guide to gigging

The Indie Artist’s Guide to Gigging: Booking Strategies

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Excerpted from our updated Indie Artist’s Guide To Gigging, this section focuses on booking strategies for acts trying to gain momentum and widen their base.

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One day, perhaps you’ll be touring as an indie or signed artist – getting on a bus while a tour manager handles logistics, accommodations, and meals. Our guide to gigging focuses on getting your indie band on the road, maybe for your first gig ever. Or you may be searching for a strategy to help build your band’s reach by playing gigs in new towns. Or perhaps it’s time to hit the road for a multi-gig tour that spans hundreds of miles.

1) Think small

Whether you’ve brought 75 people to a 150-seat club, 300 to a 600-seat theater, or sold 1,500 tickets for a 3,000-capacity arena, those vacant chairs can weigh on you. A concert promoter is not going to pat you on the back for bringing in enough fans to fill half a venue. Conversely, “SOLD OUT” has a certain ring to it, doesn’t it?

Even if you’ve only sold out a coffee shop that holds 30 people, the venue will want to have you back, and word will spread that you packed the place. Maybe it sounds counterintuitive when you want to build a fan base and make money, but some well-placed sold-out shows in smaller clubs can go a long way.

2) The “A” room

Want to graduate to a premier club in your territory? Finding your way in might take a little creativity.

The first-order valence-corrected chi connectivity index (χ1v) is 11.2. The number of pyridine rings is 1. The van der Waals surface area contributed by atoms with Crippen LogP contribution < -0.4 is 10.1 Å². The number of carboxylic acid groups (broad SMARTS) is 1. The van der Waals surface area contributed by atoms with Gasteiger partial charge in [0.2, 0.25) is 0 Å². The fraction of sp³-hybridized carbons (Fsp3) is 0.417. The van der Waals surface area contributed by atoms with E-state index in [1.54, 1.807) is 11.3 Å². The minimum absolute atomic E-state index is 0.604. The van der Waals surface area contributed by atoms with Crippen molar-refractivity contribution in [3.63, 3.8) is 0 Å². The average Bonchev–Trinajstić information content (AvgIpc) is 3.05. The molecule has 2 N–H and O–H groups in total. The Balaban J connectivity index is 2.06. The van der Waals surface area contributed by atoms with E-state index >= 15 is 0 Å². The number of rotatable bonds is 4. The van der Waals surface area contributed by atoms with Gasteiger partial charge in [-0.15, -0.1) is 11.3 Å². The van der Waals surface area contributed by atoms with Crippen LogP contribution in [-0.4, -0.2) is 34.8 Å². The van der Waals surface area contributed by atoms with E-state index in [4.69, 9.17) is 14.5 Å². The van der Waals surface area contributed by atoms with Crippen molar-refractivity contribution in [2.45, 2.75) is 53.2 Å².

1. Get familiar with the venue’s calendar. Look for clues. Do they have a standard number of bands on the bill every night? Is there a night where they tend to give new bands a shot?

2. Look for holes. Once you pick up on a club’s booking patterns, you can find holes in their schedule where they need an act.

3. Make sure your music is a match. Once you’ve identified the shows where the venue is possibly looking for bands, narrow it down to the show where you music is a true fit.

4. Target that specific show in your email/phone pitch. Now you are prepared to approach the club’s booker in a way that potentially helps them out. Put the show name and date in the subject line of your email and let them know you would be a good fit to round out that bill. Your chances of getting a response – and a gig – just went way up!

3) The five-pointed star strategy

Before you book the big show at the dream club out of town, consider Martin Atkins’ (author or Tour Smart and Break the Band) five-pointed star strategy. Before you book your big show, book five shows in smaller cities/towns surrounding your big gig, all within manageable driving distance. Do everything you can to make fans and friends at these shows, and get email addresses everywhere you go. Maybe this process takes two or three attempts before you’ve got enough legitimate fans, but once you do, you’re ready to book that big club and use your newfound fan base from all five points as a draw.

4) House concerts

A house concert is just what the name implies: a concert in someone’s home. Typically, a house concert is an invitation-only event presented by a host, with all the proceeds going to the artist. As a general rule, house concerts are:

  • Intimate shows with 15-50 people sitting close to the performer
  • $10-20 per guest
  • Performed by solo artists or small groups with little to no amplification
  • Likely to house and feed the artist for the night

Sprinkling house concerts in between club dates can be a great way to fill out your itinerary. It does take coordination to connect with a host and organize the event, and you are relying on your host’s ability to get enough people in the door to make it a success. But house concerts can be an excellent way to personally connect with fans, sell merch, and make decent money.

A musician, writer, and marketer, Andre Calilhanna manages and edits the Disc Makers and BookBaby Blogs. Follow Andre on Twitter @dre_cal. Email him at

Guide to Gigging

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